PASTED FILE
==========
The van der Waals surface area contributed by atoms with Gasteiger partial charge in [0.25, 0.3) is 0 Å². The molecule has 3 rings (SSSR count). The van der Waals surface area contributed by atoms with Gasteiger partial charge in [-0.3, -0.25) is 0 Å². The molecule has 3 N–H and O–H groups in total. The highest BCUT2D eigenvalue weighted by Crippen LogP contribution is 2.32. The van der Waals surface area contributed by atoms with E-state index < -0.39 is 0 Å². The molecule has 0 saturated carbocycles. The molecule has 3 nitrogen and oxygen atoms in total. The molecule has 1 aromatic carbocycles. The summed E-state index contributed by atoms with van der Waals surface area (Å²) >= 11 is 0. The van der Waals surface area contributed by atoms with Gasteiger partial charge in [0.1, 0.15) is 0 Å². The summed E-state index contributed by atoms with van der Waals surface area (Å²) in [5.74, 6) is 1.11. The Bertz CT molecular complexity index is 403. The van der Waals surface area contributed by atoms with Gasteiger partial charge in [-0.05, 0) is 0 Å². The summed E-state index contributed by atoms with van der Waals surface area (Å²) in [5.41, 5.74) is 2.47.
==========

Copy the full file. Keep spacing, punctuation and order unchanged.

The van der Waals surface area contributed by atoms with Gasteiger partial charge in [0.25, 0.3) is 0 Å². The molecule has 3 rings (SSSR count). The van der Waals surface area contributed by atoms with Gasteiger partial charge in [-0.3, -0.25) is 0 Å². The molecule has 3 N–H and O–H groups in total. The highest BCUT2D eigenvalue weighted by Crippen LogP contribution is 2.32. The van der Waals surface area contributed by atoms with E-state index < -0.39 is 0 Å². The molecule has 0 saturated carbocycles. The molecule has 3 nitrogen and oxygen atoms in total. The molecule has 1 aromatic carbocycles. The summed E-state index contributed by atoms with van der Waals surface area (Å²) >= 11 is 0. The van der Waals surface area contributed by atoms with Gasteiger partial charge in [0.1, 0.15) is 0 Å². The summed E-state index contributed by atoms with van der Waals surface area (Å²) in [5.74, 6) is 1.11. The Bertz CT molecular complexity index is 403. The van der Waals surface area contributed by atoms with Gasteiger partial charge in [-0.05, 0) is 0 Å². The summed E-state index contributed by atoms with van der Waals surface area (Å²) in [5.41, 5.74) is 2.47.